Training rooms will also feature prominently, allowing employees to immerse in learning experiences together. Larger townhall venues will accommodate all local staff for company meetings and social events.

Co-working spaces may emerge near where employees live, providing options for connecting with fellow remote workers closer to home and avoiding long commutes. Employers may subsidise membership fees.

While remote work provides flexibility, physical offices retain importance as hubs for strategic collaboration, strengthening relationships, onboarding employees, and reinforcing culture. More than just workspaces, reinvented offices can become innovation zones and energising sites for team engagement.

The future office needs to balance focus on interactive synergy with personal productivity. Utilising workplace design psychology, they should feel welcoming yet also professional. When done right, new collaboration-centric offices can bring out the best in hybrid teams.

Communication skills are critical. With fewer in-person interactions, strong written and verbal communication become vital. Training in areas like active listening, clear messaging, empathy and conflict resolution will grow.

With distributed teams, in-person body language and facial cues fade. This makes strong communication fundamentals essential. Training and coaching should improve skills like:

Active listening – Fully concentrating on what others are saying without distractions or assumptions. Repeating back key points shows engagement.

  • Clear writing – Conveying complete thoughts in a succinct, organised way over email. Proofreading before sending.
  • Verbal clarity – Speaking slowly, precisely and avoiding tangents during virtual discussions. Being mindful of how audio issues can hamper shared understanding.
  • Empathy – Striving to understand teammates’ perspectives, challenges and emotions. Asking thoughtful questions.
  • Conflict resolution – Detecting interpersonal friction quickly and addressing it proactively with compassion. Finding win-win resolutions.
  • Presentation abilities – Learning to engage audiences effectively in virtual settings. Tailoring messages to remote channels.
  • Nonverbal cues – Using tone, speed and inflection for impact since visual cues are limited. Conveying energy and positivity vocally.

With fewer organic interactions, communication gaps can easily emerge on distributed teams. Training team members to connect deeply despite physical distance is crucial. Nurturing a listening, empathetic culture where people feel heard will help remote teams thrive.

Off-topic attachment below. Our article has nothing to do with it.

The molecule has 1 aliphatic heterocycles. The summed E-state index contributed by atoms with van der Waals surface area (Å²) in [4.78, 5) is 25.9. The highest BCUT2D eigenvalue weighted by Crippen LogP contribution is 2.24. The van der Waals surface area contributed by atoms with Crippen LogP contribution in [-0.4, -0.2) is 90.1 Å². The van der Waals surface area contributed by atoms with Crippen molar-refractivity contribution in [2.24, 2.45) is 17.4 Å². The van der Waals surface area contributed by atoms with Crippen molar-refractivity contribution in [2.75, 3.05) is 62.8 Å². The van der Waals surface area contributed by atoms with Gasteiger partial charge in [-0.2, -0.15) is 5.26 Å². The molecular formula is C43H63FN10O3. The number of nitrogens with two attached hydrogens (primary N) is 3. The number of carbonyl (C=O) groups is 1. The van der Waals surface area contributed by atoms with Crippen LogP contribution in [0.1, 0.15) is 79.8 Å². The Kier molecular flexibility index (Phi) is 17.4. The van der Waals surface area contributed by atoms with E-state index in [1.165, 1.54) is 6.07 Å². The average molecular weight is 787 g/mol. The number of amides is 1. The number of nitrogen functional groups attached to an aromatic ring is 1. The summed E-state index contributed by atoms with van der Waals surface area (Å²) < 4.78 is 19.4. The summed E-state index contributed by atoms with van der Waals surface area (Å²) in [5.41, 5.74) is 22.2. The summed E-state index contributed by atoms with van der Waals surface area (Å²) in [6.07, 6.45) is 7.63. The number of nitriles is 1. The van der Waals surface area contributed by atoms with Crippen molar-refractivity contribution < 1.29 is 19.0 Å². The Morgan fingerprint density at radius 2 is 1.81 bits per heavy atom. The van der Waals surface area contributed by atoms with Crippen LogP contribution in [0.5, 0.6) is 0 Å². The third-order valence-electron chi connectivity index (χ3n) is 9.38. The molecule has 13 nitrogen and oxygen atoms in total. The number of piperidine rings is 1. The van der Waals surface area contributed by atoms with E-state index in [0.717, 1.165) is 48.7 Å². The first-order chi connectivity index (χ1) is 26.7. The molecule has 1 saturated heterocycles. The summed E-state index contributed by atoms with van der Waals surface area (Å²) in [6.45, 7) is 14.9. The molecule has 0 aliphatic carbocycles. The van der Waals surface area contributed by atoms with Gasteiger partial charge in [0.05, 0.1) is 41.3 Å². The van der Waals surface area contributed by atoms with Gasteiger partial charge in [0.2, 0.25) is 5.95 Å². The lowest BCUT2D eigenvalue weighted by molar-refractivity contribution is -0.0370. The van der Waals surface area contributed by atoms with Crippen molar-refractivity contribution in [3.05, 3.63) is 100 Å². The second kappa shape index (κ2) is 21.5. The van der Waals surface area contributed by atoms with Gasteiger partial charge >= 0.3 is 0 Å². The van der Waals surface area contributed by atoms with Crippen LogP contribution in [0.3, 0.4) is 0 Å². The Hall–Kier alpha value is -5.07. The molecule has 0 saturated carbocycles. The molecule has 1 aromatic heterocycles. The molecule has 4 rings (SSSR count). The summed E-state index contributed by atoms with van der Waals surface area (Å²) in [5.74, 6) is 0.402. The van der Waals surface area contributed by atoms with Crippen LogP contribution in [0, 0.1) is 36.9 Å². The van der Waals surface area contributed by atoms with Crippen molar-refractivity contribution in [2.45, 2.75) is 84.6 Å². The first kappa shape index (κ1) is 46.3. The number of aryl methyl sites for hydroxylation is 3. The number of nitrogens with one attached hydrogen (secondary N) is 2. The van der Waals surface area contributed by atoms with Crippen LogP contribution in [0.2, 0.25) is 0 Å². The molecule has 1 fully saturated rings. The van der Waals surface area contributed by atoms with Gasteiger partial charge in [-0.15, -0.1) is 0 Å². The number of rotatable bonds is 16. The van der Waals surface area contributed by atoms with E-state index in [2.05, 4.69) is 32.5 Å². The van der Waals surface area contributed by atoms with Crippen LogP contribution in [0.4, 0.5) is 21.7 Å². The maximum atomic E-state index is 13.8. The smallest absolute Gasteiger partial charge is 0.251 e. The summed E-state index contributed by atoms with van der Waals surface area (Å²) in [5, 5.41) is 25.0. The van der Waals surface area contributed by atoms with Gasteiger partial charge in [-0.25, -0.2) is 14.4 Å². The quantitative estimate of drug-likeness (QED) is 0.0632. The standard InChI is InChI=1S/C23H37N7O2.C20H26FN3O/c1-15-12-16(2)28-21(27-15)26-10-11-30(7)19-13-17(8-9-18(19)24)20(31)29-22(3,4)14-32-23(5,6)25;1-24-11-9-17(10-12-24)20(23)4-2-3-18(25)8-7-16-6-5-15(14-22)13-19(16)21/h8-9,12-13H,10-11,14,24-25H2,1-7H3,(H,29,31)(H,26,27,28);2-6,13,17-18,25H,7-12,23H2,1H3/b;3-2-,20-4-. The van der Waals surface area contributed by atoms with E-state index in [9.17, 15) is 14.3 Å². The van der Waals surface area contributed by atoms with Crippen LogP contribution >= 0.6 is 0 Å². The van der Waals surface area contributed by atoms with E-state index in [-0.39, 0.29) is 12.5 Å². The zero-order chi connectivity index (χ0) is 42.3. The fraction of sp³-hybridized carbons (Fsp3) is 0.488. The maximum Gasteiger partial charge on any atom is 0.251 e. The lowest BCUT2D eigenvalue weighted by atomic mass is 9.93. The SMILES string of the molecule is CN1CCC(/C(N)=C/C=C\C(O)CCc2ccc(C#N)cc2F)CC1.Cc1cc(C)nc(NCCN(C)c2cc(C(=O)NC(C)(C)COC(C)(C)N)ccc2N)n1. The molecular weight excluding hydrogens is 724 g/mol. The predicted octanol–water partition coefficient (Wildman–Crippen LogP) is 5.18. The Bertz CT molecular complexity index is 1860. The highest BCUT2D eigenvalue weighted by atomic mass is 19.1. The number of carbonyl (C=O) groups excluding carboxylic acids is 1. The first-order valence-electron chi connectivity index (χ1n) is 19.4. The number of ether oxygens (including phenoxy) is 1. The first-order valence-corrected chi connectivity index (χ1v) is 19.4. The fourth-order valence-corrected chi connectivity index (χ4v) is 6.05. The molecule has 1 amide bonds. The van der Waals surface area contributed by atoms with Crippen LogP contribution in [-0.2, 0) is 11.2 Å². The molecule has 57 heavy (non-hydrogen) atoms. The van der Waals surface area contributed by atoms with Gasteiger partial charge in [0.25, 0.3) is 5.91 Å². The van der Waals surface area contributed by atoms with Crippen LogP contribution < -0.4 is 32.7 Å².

Work/life boundaries need re-setting. New norms need to be established around protecting family time, avoiding burnout and setting health work/life boundaries. Companies will provide more tools to address these challenges.

The flexibility of remote work can blur boundaries between work and personal time. Without the physical separation of an office, employees can end up working excessively long hours from home.

  • To prevent burnout and nurture healthy, sustainable remote cultures, companies need to take action to help employees re-set those boundaries in our new virtual world. Useful steps include:
    • Training managers to recognise signs of burnout and have supportive conversations that emphasise output over always being “online.”
    • Modelling behaviour from the top down – leadership should actively demonstrate unplugging after work hours and not sending late night emails.
    • Establishing “no meeting” blocks of time during days to allow focused individual work.
    • Discouraging emails or calls outside standard office hours except in emergencies.
    • Monitoring employee wellness through surveys and checking in on mental health.
    • Offering wellness benefits like virtual yoga or meditation breaks to de-stress.
    • Suggesting simple home office adjustments like facing desks away from windows to avoid distractions.
    • Exploring historic company norms around time off and travel that may need adjusting post-pandemic.

The transition to remote work long-term requires a rethink of day-to-day practices to instil healthier daily routines. With the right level of employer support, teams can avoid the pitfalls of constant connectivity and honour their personal lives.

The future is flexible. Work models will continue morphing, but maintaining productivity and culture virtually gives organisations more resilience. Prioritising employee wellbeing also remains key.

The Benefits:

Research shows properly implemented remote or hybrid models lead to higher productivity, better work-life balance, and lower real estate costs for employers. Allowing location flexibility also expands talent pools and improves diversity.

For individuals, key upsides include no commute, greater schedule flexibility, and more family time. Companies with engaged remote workers report increased employee satisfaction as well. 

Making it Work:

However, leaders must be proactive to reap rewards. Some best practices include:

  • Setting clear policies around remote work schedules, availabilities, meetings, and communication norms. Make sure to outline expectations for online hours, response times, virtual meeting etiquette, and channels to use for different types of communication.
  • Investing in collaboration technologies like videoconferencing and project management software. Provide employees with access and training on platforms like Zoom, Microsoft Teams, Asana, Basecamp, and any other tools your company adopts.
  • Prioritising inclusive company culture through both virtual and occasional in-person activities. Foster bonds between on-site and remote staff by organising remote coffee chats, virtual happy hours, team building activities, and bringing remote workers on-site for key meetings or retreats.
  • Training managers to oversee remote teams successfully – focusing on results vs time logged on. Coach managers to evaluate team members based on work output and achievement of goals rather than physical presence. Empower them to keep distributed teams engaged.
  • Embracing asynchronous communication to accommodate different schedules. Encourage practices like status updates via email, chat, or project management platforms rather than rigid meeting times. Document and share key discussions with remote staff.
  • Ensuring remote employees have equal access to career development. Create advancement opportunities tailored to remote staff. Be transparent about requirements for promotions and offer mentoring/coaching.

The pandemic proved many roles can be done from anywhere. Forward-thinking companies recognise this shift is here to stay and are adapting accordingly. With deliberate strategies focused on flexibility and inclusion, businesses can sustain productivity and also reap benefits around costs, talent, diversity, and worker satisfaction.

Bob Bannister

Ships Captain